Feb. 27 (Bloomberg) -- CEZ AS’s fourth-quarter profit fell 49 percent as electricity prices sank and the largest Czech power producer wrote down the value of its assets.
Net income dropped to 3.5 billion koruna ($175 million) from 6.9 billion koruna a year earlier, the Prague-based company said today in a statement on its website. That matched the average of 14 analyst estimates compiled by Bloomberg.
The utility is battling low demand and prices, compounded by reduced income from its Romanian wind park and the falling value for its option in Hungary’s Mol Nyrt. CEZ wrote 10.6 billion koruna off its assets in the fourth quarter, including the new Pocerady gas plant which is too expensive to operate under current gas prices.
“The main reason for the year-on-year drop is a considerable drop in wholesale electricity prices caused by massive support for renewable energy sources as well as economic stagnation in Europe,” Chief Executive Officer Daniel Benes said in the statement.
Power for next-year delivery in Germany, where CEZ sells part of its output, tumbled 16 percent last year. The forward contract has extended the selloff this year, falling to record-low 35.35 euros ($48.35) per megawatt-hour on Feb. 25.
For 2014, CEZ forecasts earnings before interest, taxes, depreciation and amortization of 70.5 billion koruna and net income of about 27.5 billion koruna, the company said today.
“We see the lower-than-expected net income guidance slightly negative, as it represents a risk for CEZ’s dividends next year,” Erste Group analyst Petr Bartek said in a note.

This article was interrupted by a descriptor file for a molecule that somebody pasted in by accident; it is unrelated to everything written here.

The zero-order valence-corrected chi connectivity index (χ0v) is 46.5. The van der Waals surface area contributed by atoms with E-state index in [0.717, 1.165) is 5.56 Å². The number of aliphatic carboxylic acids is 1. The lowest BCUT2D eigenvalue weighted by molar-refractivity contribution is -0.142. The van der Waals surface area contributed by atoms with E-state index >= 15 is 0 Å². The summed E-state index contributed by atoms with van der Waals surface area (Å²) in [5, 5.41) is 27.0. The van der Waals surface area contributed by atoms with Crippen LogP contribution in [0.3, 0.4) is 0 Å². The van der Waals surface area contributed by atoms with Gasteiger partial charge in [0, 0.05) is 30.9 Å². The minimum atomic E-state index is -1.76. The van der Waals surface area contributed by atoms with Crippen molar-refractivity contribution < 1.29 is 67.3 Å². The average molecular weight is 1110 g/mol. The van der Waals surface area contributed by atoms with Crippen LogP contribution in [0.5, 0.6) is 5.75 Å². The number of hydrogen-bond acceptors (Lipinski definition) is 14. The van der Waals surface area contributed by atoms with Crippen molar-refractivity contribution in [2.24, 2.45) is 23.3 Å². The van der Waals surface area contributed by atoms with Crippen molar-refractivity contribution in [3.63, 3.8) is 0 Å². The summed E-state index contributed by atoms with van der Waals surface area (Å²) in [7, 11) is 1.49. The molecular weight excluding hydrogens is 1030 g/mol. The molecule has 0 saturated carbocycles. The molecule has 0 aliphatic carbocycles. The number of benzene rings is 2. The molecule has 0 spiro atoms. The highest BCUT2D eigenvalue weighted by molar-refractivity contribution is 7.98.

The utility posted Ebitda of 82.1 billion koruna in 2013, exceeding its 81 billion-koruna target, and reported a net income of 35.2 billion koruna in 2013, compared with a 35 billion-koruna goal.
Fourth-quarter Ebitda fell 16 percent to 10.6 billion koruna, missing analyst estimates. Revenue rose 5 percent to 55.4 billion koruna. CEZ fell 1.3 percent to 513.80 koruna as of 3:30 p.m. in Prague.
Benes delayed a decision on building two reactors at the Temelin plant until next year after the nation sets out a long-term energy policy. Westinghouse Electric Corp. and a Russian-Czech group led by Rosatom Corp. unit Atomstroyexport are competing for the Temelin project, estimated at $15 billion.
CEZ said it has pre-sold 73 percent of its 2015 output at 40.80 euros per megawatt hour, 37 percent of 2016 at 38.80 euros per megawatt hour, and 13 percent of 2017 at 41.70 euros per megawatt hour, trading director Michal Skalka said at the press conference.
Full-year impairment charges totaled 36.3 billion koruna in 2013 as the utility revised the value of the Pocerady plant, its operations in Bulgaria and a 600-megawatt wind farm in Romania, which cut support for renewable energy in July. The wind farm is receiving only one green certificate for every megawatt-hour generated, instead of two previously.
To contact the reporter on this story: Ladka Bauerova in Prague at firstname.lastname@example.org
To contact the editor responsible for this story: Will Kennedy at email@example.com